BOSTON, Mass. – Harvard football will be well-represented at the annual Bob Whelan College Football Awards Night with senior quarterback Colton Chapple and defensive coordinator Scott Larkee earning awards as announced by John Ingoldsby, the Gridiron Club of Greater Boston president. The awards night takes place January 10, 2013 at the Westin Hotel in Waltham, Mass.
Chapple is the recipient of the 74th annual George "Bulger" Lowe Award, "New England's Heisman Trophy," and one of America's oldest college football accolades. The Bulger Lowe Award recognizes the New England's best offensive and defensive players in the NCAA Bowl and Championship Divisions. Chapple will share the honor with Boston College linebacker Nick Clancy.
Larkee, meanwhile, will be the Assistant Coach of the Year. Harvard can now boast having two of the game's elite coordinators as Larkee joins offensive coordinator Joel Lamb, who won the award following the 2008 season.
Chapple, the New England Football Writers Association Player of the Year and Ivy League Offensive Player of the Year, finished the regular season as the second-rated passer in the country. He achieved single-season records for touchdown passes, totaling 24 touchdown passes to surpass the previous high-water mark of 18. He also set the single-season record for total offense, accounting for nearly 320 yards of offense per game, on 66 percent passing while rushing for 602 yards (5.5 yards per carry) and nine touchdowns.
His emergence in the ground game was nothing short of spectacular, given that he had run for 186 yards and one touchdown during the first three years of his career. He had a pair of 100-yard rushing games including 120 yards and two touchdowns in one half of play against Bucknell and 128 yards and a touchdown against Yale.
Chapple leaves the program as owner of two of the top three single-game passing records in terms of yardage including the top mark with 448 yards on 31 of 45 passing with five touchdowns at Princeton this year.
For his career, he recorded five games with at least four touchdown passes – no other Harvard QB has more than two such performances (Ryan Fitzpatrick.)
His 39 career touchdown passes leave him tied with Fitzpatrick for second all-time and just two shy of the all-time mark by Neil Rose. His .622career passing completion percentage is also second by the slimmest of margins, just .002 behind Rose.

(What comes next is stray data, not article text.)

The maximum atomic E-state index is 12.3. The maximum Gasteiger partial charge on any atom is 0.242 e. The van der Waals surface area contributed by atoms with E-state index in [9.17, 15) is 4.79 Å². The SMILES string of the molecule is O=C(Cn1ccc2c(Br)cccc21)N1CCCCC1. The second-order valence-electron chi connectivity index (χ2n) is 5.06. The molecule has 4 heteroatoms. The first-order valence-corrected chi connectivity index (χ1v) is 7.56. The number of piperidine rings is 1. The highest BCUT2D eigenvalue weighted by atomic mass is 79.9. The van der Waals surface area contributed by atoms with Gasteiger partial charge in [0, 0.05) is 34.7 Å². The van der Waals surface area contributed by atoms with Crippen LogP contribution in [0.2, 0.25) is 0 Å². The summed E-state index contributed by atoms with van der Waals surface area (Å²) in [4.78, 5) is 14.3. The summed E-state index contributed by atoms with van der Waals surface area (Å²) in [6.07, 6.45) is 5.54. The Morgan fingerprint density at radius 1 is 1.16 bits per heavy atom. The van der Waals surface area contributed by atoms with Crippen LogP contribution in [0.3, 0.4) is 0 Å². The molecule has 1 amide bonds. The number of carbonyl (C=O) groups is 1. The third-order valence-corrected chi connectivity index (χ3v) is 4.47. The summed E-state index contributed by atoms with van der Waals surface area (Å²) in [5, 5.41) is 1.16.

Larkee coached the nation's top-ranked rushing defense as the Crimson allowed just 69.4 yards per game on the ground. The Crimson boasted one of the nation's deepest front lines and continuously got into the backfield, finishing first in sacks at over 4 per game while ranking 13th in tackles for a loss at nearly 7.5 per game. All told, Harvard ranked 19th nationally in total defense (321 yards per game) and eighth nationally in scoring defense as the team allowed just 17.4 points per game.
Tickets are $50 each or $500 for a table of ten. Order them online at www.gridclubofgreaterboston.com, through members of the Gridiron Club, or by calling club secretary Dick Lawrence at (781) 231-0372. Social hour begins at 6:00 p.m., followed by dinner at 7:00.
About the Gridiron Club, "Keepers of the Flame": Founded in 1932, the Gridiron Club of Greater Boston (www.gridclubofgreaterboston.com) promotes the game of football at all levels and nurtures the ideals of citizenship, sportsmanship, leadership, and athletic and academic achievement. Through its annual dinners and golf tournament, the club carries on its tradition of honoring exemplary players, coaches and officials at all levels of the sport, and supporting worthy charitable causes, especially those that assist children.
The Gridiron Club is steward of some of the most storied awards in American sport. The George H. "Bulger" Lowe Award, established in 1939 and awarded to New England's best college football players, is the country's oldest accolade of its kind after the Heisman Trophy and the Maxwell Award. The Nils V. "Swede" Nelson Award, inaugurated in 1946, recognizes football players who also distinguish themselves in the classroom. In 1977, the club assumed stewardship of the Walter Brown Award, the nation's oldest college hockey honor, which is given to the best American-born college player in New England.